HOUSTON (Reuters) - A U.S. regulator's censure of a top U.S. oil executive over private meetings with the Organization of the Petroleum Exporting Countries (OPEC) group of oil producers has put a spotlight on dinners attended by dozens of shale executives.

The U.S. Federal Trade Commission (FTC) on Thursday barred former Pioneer Natural Resources CEO Scott Sheffield from joining the board of Exxon Mobil, which is acquiring Pioneer for $60 billion in stock.

The FTC accused the 72-year-old executive of leading a coordinated effort with other U.S. oil firms and with OPEC "to keep production artificially low" and increase oil companies' profits.

In its complaint, the FTC pointed to meetings that shale and OPEC officials held over several years, including a series of private dinners at a Houston energy conference.

Executives who attended previously had described to Reuters the meetings as discussing oil demand, spare production capacity and shareholder requirements.

Pioneer said Sheffield had acted in the best interests of the oil industry, its investors, and said his actions helped lift U.S. oil production and exports.

"The FTC's complaint reflects a fundamental misunderstanding of the U.S. and global oil markets and misreads the nature and intent of Mr. Sheffield's actions," the company said, defending its former chief as "a leading and internationally respected industry authority."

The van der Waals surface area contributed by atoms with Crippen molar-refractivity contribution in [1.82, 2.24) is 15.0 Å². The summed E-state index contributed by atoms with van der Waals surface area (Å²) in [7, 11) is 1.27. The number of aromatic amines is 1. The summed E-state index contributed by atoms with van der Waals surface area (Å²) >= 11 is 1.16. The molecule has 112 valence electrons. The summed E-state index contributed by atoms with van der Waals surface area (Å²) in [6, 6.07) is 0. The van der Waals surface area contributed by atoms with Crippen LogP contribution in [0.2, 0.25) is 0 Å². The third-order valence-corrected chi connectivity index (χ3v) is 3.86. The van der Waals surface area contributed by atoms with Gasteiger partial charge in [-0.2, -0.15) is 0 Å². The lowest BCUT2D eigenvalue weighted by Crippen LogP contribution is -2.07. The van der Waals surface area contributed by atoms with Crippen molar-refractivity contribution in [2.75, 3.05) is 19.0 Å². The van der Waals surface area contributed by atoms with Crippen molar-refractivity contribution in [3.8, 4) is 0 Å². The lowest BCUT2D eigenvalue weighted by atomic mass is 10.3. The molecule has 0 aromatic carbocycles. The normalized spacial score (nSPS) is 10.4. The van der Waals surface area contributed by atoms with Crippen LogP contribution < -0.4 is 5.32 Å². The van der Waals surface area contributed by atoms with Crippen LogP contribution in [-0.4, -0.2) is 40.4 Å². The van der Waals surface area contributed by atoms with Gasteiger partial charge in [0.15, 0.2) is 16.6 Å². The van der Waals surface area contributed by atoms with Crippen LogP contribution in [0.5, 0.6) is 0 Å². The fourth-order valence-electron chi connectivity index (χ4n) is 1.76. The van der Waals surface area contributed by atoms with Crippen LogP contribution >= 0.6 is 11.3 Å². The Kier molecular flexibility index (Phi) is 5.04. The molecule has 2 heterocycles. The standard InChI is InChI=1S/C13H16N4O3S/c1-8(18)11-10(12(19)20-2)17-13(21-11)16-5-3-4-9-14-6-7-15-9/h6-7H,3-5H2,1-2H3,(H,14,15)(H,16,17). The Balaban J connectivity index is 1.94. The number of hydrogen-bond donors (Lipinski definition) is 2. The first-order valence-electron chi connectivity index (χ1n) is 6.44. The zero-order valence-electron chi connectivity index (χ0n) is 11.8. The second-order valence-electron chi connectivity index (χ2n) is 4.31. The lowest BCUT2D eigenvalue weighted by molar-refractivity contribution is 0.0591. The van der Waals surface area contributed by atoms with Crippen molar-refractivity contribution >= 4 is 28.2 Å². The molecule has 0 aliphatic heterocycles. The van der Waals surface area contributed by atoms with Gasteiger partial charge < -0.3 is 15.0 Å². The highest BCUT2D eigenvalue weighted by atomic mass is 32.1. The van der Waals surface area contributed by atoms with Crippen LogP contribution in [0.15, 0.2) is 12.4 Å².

The first shale-OPEC dinner, in March 2017, was organized by then-OPEC Secretary General Mohammed Barkindo after OPEC had failed in a price war to halt U.S. shale's rapid market share gains and wanted to understand how the industry operated, the FTC said.

Subsequent dinners at the CERAWeek energy conference in Houston brought OPEC together with shale executives including Hess CEO John Hess, Occidental Petroleum CEO Vicki Hollub, Devon Energy CEO Rick Muncrief, and Chesapeake Energy chief Domenic Dell'Osso, among others.

Spokespeople for the companies did not respond to requests for comment.

"I'm seeing a series of meetings where OPEC is reaching out and spending more time with US independents than I have seen over my entire career," Sheffield said in 2017, according to the FTC complaint.

OPEC members had been perplexed by how quickly U.S. companies had recovered from losses during an OPEC-initiated price war between 2014 through 2016 that had led to dozens of U.S. energy bankruptcies.

But the shale industry quickly bounced back with heavy investments and led the U.S. to become the world's largest oil producer in a few years. It produced a record 12.9 million barrels per day last year.

In 2017, OPEC cut its production, reducing a market glut that reduced global prices, and handed a victory to U.S. producers. The glut returned in 2020 after demand plummeted on COVID-19 shutdowns.

Sheffield was vocal about his desire to move away from the boom-bust cycles that plagued the U.S. oil business, and became an outspoken advocate for prioritizing shareholder returns over production gains.

He spoke about his contacts with Saudi Aramco officials and other members of the shale dinners attended OPEC meetings in Vienna. In a March 2023 Reuters interview, Sheffield said Pioneer had twice hosted Saudi officials and explained the company's operations and business practices to them.

"They can get the same information from most service companies," he said. "But they like to talk to producers... we have so much data."

(Reporting by Sabrina Valle and Liz Hampton; editing by Gary McWilliams and Deepa Babington)

By Sabrina Valle